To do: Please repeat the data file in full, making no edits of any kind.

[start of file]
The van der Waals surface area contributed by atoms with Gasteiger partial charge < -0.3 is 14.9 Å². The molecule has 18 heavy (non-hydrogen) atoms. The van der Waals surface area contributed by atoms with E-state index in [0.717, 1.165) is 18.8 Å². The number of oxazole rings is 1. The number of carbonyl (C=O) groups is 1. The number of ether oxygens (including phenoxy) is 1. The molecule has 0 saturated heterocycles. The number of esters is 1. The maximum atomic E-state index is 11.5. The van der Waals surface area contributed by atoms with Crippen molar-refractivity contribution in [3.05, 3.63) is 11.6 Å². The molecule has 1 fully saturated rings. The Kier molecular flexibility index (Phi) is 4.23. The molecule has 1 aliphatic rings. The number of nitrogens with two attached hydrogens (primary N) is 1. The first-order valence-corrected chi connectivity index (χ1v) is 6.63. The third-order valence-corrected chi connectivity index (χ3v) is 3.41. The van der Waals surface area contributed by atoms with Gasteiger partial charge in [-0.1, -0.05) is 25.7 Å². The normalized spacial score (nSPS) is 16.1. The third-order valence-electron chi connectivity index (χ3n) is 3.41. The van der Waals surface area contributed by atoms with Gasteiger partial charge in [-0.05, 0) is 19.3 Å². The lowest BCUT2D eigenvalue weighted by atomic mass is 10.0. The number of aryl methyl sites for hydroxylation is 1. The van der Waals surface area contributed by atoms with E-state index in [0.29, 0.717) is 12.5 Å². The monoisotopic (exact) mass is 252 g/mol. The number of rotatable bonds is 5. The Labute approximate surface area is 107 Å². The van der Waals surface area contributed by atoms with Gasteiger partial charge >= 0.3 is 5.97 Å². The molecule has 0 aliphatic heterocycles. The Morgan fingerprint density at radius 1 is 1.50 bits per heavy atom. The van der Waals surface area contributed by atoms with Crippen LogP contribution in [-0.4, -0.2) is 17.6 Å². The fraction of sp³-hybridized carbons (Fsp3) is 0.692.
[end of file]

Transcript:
The van der Waals surface area contributed by atoms with Gasteiger partial charge < -0.3 is 14.9 Å². The molecule has 18 heavy (non-hydrogen) atoms. The van der Waals surface area contributed by atoms with E-state index in [0.717, 1.165) is 18.8 Å². The number of oxazole rings is 1. The number of carbonyl (C=O) groups is 1. The number of ether oxygens (including phenoxy) is 1. The molecule has 0 saturated heterocycles. The number of esters is 1. The maximum atomic E-state index is 11.5. The van der Waals surface area contributed by atoms with Crippen molar-refractivity contribution in [3.05, 3.63) is 11.6 Å². The molecule has 1 fully saturated rings. The Kier molecular flexibility index (Phi) is 4.23. The molecule has 1 aliphatic rings. The number of nitrogens with two attached hydrogens (primary N) is 1. The first-order valence-corrected chi connectivity index (χ1v) is 6.63. The third-order valence-corrected chi connectivity index (χ3v) is 3.41. The van der Waals surface area contributed by atoms with Gasteiger partial charge in [-0.1, -0.05) is 25.7 Å². The normalized spacial score (nSPS) is 16.1. The third-order valence-electron chi connectivity index (χ3n) is 3.41. The van der Waals surface area contributed by atoms with Gasteiger partial charge in [-0.05, 0) is 19.3 Å². The lowest BCUT2D eigenvalue weighted by atomic mass is 10.0. The number of aryl methyl sites for hydroxylation is 1. The van der Waals surface area contributed by atoms with E-state index in [0.29, 0.717) is 12.5 Å². The monoisotopic (exact) mass is 252 g/mol. The number of rotatable bonds is 5. The Labute approximate surface area is 107 Å². The van der Waals surface area contributed by atoms with Gasteiger partial charge >= 0.3 is 5.97 Å². The molecule has 0 aliphatic heterocycles. The Morgan fingerprint density at radius 1 is 1.50 bits per heavy atom. The van der Waals surface area contributed by atoms with Crippen LogP contribution in [-0.4, -0.2) is 17.6 Å². The fraction of sp³-hybridized carbons (Fsp3) is 0.692.